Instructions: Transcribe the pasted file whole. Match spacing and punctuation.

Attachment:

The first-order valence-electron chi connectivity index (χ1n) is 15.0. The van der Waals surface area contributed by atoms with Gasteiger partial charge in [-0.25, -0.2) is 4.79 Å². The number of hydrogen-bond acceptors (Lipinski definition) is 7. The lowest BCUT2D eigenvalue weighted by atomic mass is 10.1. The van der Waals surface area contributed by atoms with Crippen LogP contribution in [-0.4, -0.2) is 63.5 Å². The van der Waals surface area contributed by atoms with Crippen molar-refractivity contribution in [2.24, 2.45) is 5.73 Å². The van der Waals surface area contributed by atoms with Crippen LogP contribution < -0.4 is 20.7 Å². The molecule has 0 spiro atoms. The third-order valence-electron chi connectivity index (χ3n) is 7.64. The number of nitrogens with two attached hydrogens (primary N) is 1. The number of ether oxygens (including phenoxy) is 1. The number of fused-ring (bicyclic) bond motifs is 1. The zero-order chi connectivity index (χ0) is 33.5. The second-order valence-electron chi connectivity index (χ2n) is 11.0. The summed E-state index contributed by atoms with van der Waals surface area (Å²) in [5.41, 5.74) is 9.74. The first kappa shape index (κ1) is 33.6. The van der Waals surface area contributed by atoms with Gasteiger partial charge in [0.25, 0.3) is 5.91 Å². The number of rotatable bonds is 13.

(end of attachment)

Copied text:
The first-order valence-electron chi connectivity index (χ1n) is 15.0. The van der Waals surface area contributed by atoms with Gasteiger partial charge in [-0.25, -0.2) is 4.79 Å². The number of hydrogen-bond acceptors (Lipinski definition) is 7. The lowest BCUT2D eigenvalue weighted by atomic mass is 10.1. The van der Waals surface area contributed by atoms with Crippen LogP contribution in [-0.4, -0.2) is 63.5 Å². The van der Waals surface area contributed by atoms with Crippen molar-refractivity contribution in [2.24, 2.45) is 5.73 Å². The van der Waals surface area contributed by atoms with Crippen LogP contribution < -0.4 is 20.7 Å². The molecule has 0 spiro atoms. The third-order valence-electron chi connectivity index (χ3n) is 7.64. The number of nitrogens with two attached hydrogens (primary N) is 1. The number of ether oxygens (including phenoxy) is 1. The number of fused-ring (bicyclic) bond motifs is 1. The zero-order chi connectivity index (χ0) is 33.5. The second-order valence-electron chi connectivity index (χ2n) is 11.0. The summed E-state index contributed by atoms with van der Waals surface area (Å²) in [5.41, 5.74) is 9.74. The first kappa shape index (κ1) is 33.6. The van der Waals surface area contributed by atoms with Gasteiger partial charge in [0.25, 0.3) is 5.91 Å². The number of rotatable bonds is 13.